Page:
While the tension before the audition was high, she noted that the candidates were supportive of each other.

She also observed that the range of talent among attendees of the audition was vast, with many of them exhibiting excellent singing and dancing skills.

“They definitely have potential,” she said. “More importantly, they signed themselves up for this because they really want it.”

Candidates taking part in K-pop audition showed a high quality

Speaking to MS News, Mr Yong shared that he had been impressed with the number of candidates who showed up for the event.

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“The turnout was better than expected, and they showed a very high quality,” he said. “We did manage to draw a good calibre of quality in the candidates.”

In fact, there were several famous influencers from Malaysia among those who took part in the auditions.

Ultimately, three candidates from Singapore were selected for the final rounds in Thailand on 2 March, although eight to 10 were “very impressive”, he said.

This was even more so as the auditions for Fifty Fifty were looking for candidates who were about 80% ready to debut with the group, Mr Yong added.

Fluency in English a bonus for Singaporeans aspiring to become K-pop idols

When asked if Singaporeans had what it took to make it through K-pop auditions, Mr Yong said: “Definitely, there is a lot of potential,” adding that the candidates selected are 14 to 15 years old.

In terms of potential, if Singaporeans had daily training, they definitely (stand) a very good chance.

The international aspect of K-pop, he went on to note, is a bonus that can be to Singaporeans’ advantage when it comes to making it in the industry.

“Generally speaking, K-pop is global,” he said. In his opinion, labels managing K-pop groups such as YG and SM may be open to considering foreign trainees.

Such firms are also increasingly looking at candidates’ command of English while assessing their suitability, which gives Singaporeans an edge.

Before trying out for such auditions, though, training with academies in Korea is vital for trainees before their debut.

So is starting from a young age of about nine to 10 years old, Mr Yong noted, with the debuting age getting younger over the years.

Idols need X-factor to succeed in industry

Alan Chan, director and chief operations officer of iGet Holdings, also gave his own perspective on what Singaporeans needed to break into such a cut-throat industry.

Chan previously launched the K-pop group SKarf, a Singaporean girl group that debuted in 2012.

Source: Wikipedia

In a 2023 interview with Money FM 89.3, he shared that judges at auditions had a system for shortlisting candidates.

It involved assessing candidates on their performances, commitment, attitude, and most importantly, their “X-factor.”

“[They] don’t need to sing or act very well, all these can be trained,” Mr Chan said, adding that such training can span nine months to two years.

“Candidates need the “X-factor”, [which] they have or they don’t have.”

Such a quality, he cautioned, was very difficult to quantify. It was more about how candidates presented themselves in front of the audience and the camera. As such, it simply couldn’t be trained, he said.

“On [the] TV screen they look fantastic, [they] must have that aura,” he added.

A singular skill is not enough for survival in cut-throat industry

At the time, Chan’s company customised a full-time training programme for shortlisted candidates, which would vary depending on their vocal, acting or dancing skills.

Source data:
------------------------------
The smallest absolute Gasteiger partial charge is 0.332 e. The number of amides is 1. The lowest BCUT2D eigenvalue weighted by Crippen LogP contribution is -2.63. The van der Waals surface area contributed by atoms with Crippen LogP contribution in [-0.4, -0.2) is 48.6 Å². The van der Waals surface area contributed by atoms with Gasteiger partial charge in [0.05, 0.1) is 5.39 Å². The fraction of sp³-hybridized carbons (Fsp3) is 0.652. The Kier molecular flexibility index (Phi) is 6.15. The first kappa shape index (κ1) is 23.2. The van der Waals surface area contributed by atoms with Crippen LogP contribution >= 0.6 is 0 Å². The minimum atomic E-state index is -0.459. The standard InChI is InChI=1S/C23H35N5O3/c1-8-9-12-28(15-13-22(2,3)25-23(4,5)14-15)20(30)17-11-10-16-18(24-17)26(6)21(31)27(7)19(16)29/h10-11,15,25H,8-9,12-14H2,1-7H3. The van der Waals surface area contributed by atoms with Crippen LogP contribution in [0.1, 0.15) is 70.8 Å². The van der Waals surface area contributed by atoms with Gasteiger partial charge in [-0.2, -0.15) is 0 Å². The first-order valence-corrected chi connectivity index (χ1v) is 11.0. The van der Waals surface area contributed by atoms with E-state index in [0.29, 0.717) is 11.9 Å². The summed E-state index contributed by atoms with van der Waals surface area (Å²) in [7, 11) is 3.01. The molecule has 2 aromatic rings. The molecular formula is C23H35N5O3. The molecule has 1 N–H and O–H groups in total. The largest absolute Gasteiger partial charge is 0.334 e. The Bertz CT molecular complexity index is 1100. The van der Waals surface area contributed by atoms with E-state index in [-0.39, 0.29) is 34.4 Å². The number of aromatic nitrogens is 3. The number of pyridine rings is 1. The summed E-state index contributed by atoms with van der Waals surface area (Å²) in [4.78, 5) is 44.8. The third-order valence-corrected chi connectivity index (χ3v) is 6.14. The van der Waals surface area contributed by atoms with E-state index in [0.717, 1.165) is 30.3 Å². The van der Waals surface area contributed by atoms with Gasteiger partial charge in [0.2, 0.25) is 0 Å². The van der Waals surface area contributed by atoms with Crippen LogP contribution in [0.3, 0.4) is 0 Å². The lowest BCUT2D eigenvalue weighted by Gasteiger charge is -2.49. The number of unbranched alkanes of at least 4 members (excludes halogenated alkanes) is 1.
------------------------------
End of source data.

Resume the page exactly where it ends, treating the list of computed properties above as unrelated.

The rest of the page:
For iGet Holdings, in particular, candidates had to go through several compulsory foundational training classes.

This involved learning martial arts, four different languages including Korean and Mandarin, as well as how to host.

“Right now as an artiste… you need to be multi-talented,” Mr Chan said.

Just having one skill wasn’t sufficient for aspiring artistes, he added. They needed to know how to play at least one musical instrument, write their own songs, or host, for instance.

Such demands, he noted, made the K-pop industry much harder to break into compared to Cantopop or Mandopop.

Can Singaporeans break into the K-pop industry?

Is it, therefore, impossible for Singaporeans to break into the K-pop industry?

Not entirely — some have done it before, such as the aforementioned SKarf. It was led by Singaporean Tasha Low, with Ferlyn G featuring in its starting line-up as well.

The band released its first mini album, ‘Oh! Dance’, in August 2012, with its debut showcase held in Seoul the same month.

While the group disbanded in late 2014 according to 8days, both Tasha and Ferlyn went on to pursue careers in the local entertainment industry.

32-year-old local singer-songwriter Alfred Sun also previously trained in South Korea, according to fashion-beauty site Grazia. He received the opportunity to train and debut in a five-member band.

Source: @sealfred on Instagram

Sharing K-pop dance covers on social media, he launched his debut single, ‘Vampire’, last year.

“Being a K-Pop idol is not an easy feat – it requires a combination of talent, hard work, and opportunity,” he told Grazia.

“In Singapore, there are limited opportunities for [the] young to focus solely on their craft and develop the necessary skills to succeed in the K-pop industry,” he pointed out.

Mr Yong similarly told MS News that quality training schools should be set up in Singapore to equip youths with the abilities necessary to succeed.

This would ensure that more Singaporeans have the level required to make a name in the industry.

“To me, it is not so much about how many auditions that we hold, but at the same time giving required training to the talents,” he said.

Successful candidates will form second-generation of Fifty Fifty

Only time will tell if any of our local talents do manage to successfully break into the K-pop industry in the future.

Mr Yong has confirmed that the final round of the audition for K-pop group Fifty Fifty will be held in Thailand on 2 March.

“We are looking forward to the final round of the auditions,” he said.

Dispatch reported that Attrakt plans to confirm the lineup for the second generation of the group around April.

Following which, the group should be set to release a new song by June.

Also read: K-Pop Girl Group Fifty Fifty Looking For New Members, S’pore Audition On 3 Feb

K-Pop Girl Group Fifty Fifty Looking For New Members, S’pore Audition On 3 Feb